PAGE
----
Post-pandemic changes to food safety protocols?

By Daniel Pessar (Guest Blogger)

In May, the U.S. Food and Drug Administration (FDA) released the Best Practices for Re-Opening Retail Food Establishments During the COVID-19 Pandemic – Food Safety Checklist. The document contains dozens of questions for food facilities to consider relating to Handwashing Stations, Employee Health, and Facility Operations. Some of the questions are very specific, such as

“Are all the handwashing sinks functional and able to reach 100 F minimum?”

Best Practices for Re-Opening Retail Food Establishments During the COVID-19 Pandemic – Food Safety Checklist, U.S. Food and Drug Administration (May 21, 2020),

Yet, food safety professionals understood that this list was mostly comprised of food safety recommendations that the FDA’s most recent Food Code already includes. For example, the 2017 Food Code—its most up to date full release—contains the following:

[Handwashing sinks] shall be equipped to provide water at a temperature of at least 38°C (100°F) through a mixing valve or combination faucet.

FDA Food Code 2017 §5-202.12,

Because the FDA’s mandate regarding retail food establishments mostly relates to food safety, this makes sense. The checklist contains guidance generally applicable to reopening food establishments, serving as a reminder for responsible parties to make sure all of the core systems and policies are functioning. Consistent with this purpose, ventilation, pest management, fire prevention, product inspection and rotation, and warewashing are just some of the items mentioned in the document.

Three items in the checklist relate to social distancing, but most of the dozens of items listed are familiar to retail food establishments, such as:

“Have you trained and reminded employees of effective hand hygiene practices including washing hands with soap and water for at least 20 seconds, especially after going to the bathroom, before eating, and after blowing their nose, coughing, or sneezing?”

Best Practices for Re-Opening Retail Food Establishments During the COVID-19 Pandemic – Food Safety Checklist, U.S. Food and Drug Administration (May 21, 2020),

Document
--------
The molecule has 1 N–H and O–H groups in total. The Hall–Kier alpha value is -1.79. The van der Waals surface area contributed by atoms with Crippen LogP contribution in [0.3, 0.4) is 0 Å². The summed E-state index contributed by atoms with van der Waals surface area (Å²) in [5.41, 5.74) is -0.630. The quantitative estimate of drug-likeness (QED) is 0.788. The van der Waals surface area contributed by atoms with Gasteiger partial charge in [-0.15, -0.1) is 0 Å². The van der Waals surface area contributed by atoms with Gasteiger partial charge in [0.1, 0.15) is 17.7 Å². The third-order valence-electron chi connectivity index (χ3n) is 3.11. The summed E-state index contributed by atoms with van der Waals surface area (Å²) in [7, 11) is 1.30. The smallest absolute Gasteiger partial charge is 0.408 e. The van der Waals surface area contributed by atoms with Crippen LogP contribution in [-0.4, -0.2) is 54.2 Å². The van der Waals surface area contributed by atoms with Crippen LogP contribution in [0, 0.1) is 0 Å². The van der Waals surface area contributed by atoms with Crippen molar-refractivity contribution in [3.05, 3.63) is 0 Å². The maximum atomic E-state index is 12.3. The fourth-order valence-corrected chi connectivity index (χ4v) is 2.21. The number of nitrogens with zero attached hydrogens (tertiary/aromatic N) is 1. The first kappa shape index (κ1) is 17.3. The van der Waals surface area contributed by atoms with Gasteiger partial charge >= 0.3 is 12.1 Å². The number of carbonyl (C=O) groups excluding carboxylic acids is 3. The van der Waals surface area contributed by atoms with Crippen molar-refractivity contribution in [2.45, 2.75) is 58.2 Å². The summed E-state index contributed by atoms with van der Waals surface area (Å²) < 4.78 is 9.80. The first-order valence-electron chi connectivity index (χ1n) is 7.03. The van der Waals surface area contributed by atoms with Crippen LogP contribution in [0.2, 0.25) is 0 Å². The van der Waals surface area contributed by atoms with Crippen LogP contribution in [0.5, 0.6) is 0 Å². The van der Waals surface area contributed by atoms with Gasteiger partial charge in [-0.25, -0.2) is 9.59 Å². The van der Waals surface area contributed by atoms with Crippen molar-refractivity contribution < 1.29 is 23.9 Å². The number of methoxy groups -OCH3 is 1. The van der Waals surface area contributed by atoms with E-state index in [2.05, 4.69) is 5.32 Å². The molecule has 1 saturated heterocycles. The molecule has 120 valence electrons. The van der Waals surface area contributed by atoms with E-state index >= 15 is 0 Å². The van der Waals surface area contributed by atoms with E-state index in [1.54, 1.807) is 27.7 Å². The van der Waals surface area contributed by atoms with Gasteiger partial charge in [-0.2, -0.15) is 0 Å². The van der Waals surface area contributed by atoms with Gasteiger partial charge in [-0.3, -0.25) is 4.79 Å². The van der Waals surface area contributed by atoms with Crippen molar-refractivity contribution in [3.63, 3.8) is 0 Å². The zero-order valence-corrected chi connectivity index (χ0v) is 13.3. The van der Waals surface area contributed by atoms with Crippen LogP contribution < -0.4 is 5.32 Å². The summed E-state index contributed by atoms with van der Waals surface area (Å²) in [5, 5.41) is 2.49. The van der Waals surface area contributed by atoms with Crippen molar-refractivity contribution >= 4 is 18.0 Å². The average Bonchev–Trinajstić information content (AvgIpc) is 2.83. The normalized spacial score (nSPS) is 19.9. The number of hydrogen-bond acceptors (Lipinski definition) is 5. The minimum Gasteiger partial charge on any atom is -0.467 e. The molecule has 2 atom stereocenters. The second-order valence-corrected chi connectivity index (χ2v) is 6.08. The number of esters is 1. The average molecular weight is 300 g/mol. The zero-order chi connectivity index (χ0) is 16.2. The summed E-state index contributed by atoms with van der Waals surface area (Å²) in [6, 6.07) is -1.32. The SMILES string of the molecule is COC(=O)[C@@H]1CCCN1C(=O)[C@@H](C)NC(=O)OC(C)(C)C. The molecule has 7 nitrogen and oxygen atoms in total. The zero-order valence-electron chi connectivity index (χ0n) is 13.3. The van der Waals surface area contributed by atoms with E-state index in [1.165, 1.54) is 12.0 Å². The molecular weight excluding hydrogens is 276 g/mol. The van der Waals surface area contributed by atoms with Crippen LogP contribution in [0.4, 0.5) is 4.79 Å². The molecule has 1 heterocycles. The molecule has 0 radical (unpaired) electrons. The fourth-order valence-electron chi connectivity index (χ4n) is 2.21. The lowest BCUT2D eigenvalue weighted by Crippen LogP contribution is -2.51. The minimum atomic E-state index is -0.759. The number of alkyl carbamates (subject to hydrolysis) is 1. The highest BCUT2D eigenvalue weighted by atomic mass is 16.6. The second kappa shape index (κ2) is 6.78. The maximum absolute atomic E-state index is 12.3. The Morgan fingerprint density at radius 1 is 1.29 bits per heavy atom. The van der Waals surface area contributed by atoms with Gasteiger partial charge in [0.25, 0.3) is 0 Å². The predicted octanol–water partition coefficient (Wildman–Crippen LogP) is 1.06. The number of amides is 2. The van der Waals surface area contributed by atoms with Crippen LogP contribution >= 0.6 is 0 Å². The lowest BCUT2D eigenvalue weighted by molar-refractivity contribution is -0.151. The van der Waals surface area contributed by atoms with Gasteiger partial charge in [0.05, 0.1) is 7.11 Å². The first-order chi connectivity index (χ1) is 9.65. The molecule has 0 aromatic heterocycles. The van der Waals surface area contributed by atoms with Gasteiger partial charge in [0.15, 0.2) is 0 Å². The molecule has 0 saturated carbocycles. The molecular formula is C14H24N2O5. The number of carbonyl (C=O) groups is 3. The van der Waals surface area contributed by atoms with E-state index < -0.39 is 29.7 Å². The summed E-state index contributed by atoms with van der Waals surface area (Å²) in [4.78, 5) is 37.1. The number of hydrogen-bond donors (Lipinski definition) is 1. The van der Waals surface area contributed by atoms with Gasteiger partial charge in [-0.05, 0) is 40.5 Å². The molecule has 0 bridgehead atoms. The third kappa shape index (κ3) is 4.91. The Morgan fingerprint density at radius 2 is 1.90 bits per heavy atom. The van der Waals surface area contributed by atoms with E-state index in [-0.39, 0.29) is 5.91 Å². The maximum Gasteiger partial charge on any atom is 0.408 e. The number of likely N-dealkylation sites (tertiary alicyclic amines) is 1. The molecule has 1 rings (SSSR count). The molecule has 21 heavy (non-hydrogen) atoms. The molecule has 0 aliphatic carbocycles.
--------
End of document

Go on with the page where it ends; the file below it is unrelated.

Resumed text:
This unchanged focus on food safety is understandable given the lack of evidence associating food with the pandemic. According to the FDA:

“Currently there is no evidence of food, food containers, or food packaging being associated with transmission of COVID-19. Like other viruses, it is possible that the virus that causes COVID-19 can survive on surfaces or objects. If you are concerned about contamination of food or food packaging, wash your hands after handling food packaging, after removing food from the packaging, before you prepare food for eating and before you eat.”

COVID-19 Frequently Asked Questions (Current as of June 17, 2020), 2019-covid-19/covid-19-frequently-asked-questions

While the CDC might advise about the risks of attending certain restaurants, the FDA has a different role to play and the pandemic does not necessarily warrant a change in its strategies for ensuring food safety. While the public might be responsible in focusing on handwashing to prevent the spread of the coronavirus, handwashing sinks in food establishments continue to serve more general food safety functions as well. The 2017 Food Code explains that the accessibility of handwashing sinks with warm water are important for materials encountered in kitchens, too:

“Warm water is more effective than cold water in removing the fatty soils encountered in kitchens. An adequate flow of warm water will cause soap to lather and aid in flushing soil quickly from the hands. ASTM Standards for testing the ef cacy of handwashing formulations specify a water temperature of 40°C ± 2°C (100 to 108°F).”

FDA Food Code 2017, Annex 3: Public Health Reasons/Administrative Guidelines §5-202.12,

The next full FDA Food Code, adopted on some level by food-regulating agencies in 49 states, is scheduled to be released in 2021. While public health and social distancing guidance may continue to affect countless interactions for the foreseeable future, there is no indication that food safety best practices are about to change.

*Daniel Pessar is a third-year student at Harvard Law School. Before law school, he worked in the real estate investment industry for six years. He is the author of three books and numerous articles. He can be contacted at

Comments are closed.

Website Powered by

Up ↑

%d bloggers like this: